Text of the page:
The makeup of destiny

Predestination and the labor of hope in a Moroccan emigrant town

by Alice Elliot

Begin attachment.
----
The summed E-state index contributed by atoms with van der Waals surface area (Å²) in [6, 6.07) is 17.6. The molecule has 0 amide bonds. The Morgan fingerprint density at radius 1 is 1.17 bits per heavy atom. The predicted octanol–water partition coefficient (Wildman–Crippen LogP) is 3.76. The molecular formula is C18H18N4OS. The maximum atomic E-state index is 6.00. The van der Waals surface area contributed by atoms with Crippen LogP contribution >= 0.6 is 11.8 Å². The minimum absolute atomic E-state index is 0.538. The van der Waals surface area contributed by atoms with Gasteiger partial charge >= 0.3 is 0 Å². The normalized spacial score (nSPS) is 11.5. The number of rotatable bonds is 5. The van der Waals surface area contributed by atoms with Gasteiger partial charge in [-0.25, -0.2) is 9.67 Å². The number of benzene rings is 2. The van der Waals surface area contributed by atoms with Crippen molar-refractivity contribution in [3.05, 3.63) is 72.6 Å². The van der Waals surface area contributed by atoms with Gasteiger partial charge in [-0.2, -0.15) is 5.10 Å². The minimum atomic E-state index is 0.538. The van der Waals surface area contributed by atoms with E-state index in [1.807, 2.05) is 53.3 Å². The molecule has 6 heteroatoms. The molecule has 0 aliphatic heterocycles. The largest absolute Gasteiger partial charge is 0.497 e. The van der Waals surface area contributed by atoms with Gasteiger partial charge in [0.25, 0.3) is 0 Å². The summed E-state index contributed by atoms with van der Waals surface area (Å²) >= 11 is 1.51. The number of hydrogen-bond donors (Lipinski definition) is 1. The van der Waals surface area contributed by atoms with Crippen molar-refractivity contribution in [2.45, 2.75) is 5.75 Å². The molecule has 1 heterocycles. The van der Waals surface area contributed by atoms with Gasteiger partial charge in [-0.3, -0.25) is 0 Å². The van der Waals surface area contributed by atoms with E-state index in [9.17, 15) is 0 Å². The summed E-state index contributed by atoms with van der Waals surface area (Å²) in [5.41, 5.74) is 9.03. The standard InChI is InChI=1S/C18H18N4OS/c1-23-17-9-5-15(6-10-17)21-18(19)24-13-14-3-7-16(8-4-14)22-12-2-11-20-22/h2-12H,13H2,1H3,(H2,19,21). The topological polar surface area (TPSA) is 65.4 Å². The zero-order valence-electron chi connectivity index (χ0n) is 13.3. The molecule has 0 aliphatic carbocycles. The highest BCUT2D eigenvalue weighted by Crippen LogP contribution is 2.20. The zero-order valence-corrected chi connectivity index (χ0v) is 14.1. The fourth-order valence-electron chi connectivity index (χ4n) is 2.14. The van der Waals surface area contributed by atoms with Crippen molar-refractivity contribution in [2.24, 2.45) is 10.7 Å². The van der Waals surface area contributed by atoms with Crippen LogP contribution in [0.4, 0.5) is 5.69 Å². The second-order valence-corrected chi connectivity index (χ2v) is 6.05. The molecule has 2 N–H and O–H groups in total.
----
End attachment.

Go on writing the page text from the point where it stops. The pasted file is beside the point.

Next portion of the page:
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As young women in a Moroccan emigrant town search for suitable husbands, they frame seemingly irreverent practices such as using makeup and premarital romances as ways to precipitate their unknown conjugal destinies. This complex “labor of hope” flows from the Islamic precept of predestination, which, far from being a fatalistic backdrop to social life, compels people to act in the human world in view of a future that has already been divinely determined. Here, destiny effectively “folds” Islam into the very texture of mundane practices that, on the surface, may seem not just distant from Islam but even antithetical to it. This phenomenon obliges us to recast Max Weber's argument on predestination and action, as well as to reconsider current anthropological debates on “everyday Islam.”